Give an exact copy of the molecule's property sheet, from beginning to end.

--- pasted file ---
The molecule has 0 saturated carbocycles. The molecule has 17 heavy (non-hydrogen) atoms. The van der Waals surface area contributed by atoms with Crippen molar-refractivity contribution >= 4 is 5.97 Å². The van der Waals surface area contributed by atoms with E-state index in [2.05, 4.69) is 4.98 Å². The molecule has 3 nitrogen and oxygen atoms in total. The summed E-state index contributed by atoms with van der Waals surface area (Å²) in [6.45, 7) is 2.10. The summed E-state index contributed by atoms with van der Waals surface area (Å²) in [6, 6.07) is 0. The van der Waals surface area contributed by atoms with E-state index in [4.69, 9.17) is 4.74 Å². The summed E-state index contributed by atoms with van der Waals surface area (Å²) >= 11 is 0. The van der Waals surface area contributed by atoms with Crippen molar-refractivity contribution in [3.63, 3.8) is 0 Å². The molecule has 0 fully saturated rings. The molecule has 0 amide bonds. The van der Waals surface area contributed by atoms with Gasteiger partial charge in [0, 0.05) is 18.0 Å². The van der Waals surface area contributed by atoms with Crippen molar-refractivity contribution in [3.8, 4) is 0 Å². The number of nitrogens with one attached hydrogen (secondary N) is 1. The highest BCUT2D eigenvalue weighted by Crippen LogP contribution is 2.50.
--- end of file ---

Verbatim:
The molecule has 0 saturated carbocycles. The molecule has 17 heavy (non-hydrogen) atoms. The van der Waals surface area contributed by atoms with Crippen molar-refractivity contribution >= 4 is 5.97 Å². The van der Waals surface area contributed by atoms with E-state index in [2.05, 4.69) is 4.98 Å². The molecule has 3 nitrogen and oxygen atoms in total. The summed E-state index contributed by atoms with van der Waals surface area (Å²) in [6.45, 7) is 2.10. The summed E-state index contributed by atoms with van der Waals surface area (Å²) in [6, 6.07) is 0. The van der Waals surface area contributed by atoms with E-state index in [4.69, 9.17) is 4.74 Å². The summed E-state index contributed by atoms with van der Waals surface area (Å²) >= 11 is 0. The van der Waals surface area contributed by atoms with Crippen molar-refractivity contribution in [3.63, 3.8) is 0 Å². The molecule has 0 fully saturated rings. The molecule has 0 amide bonds. The van der Waals surface area contributed by atoms with Gasteiger partial charge in [0, 0.05) is 18.0 Å². The van der Waals surface area contributed by atoms with Crippen molar-refractivity contribution in [3.8, 4) is 0 Å². The number of nitrogens with one attached hydrogen (secondary N) is 1. The highest BCUT2D eigenvalue weighted by Crippen LogP contribution is 2.50.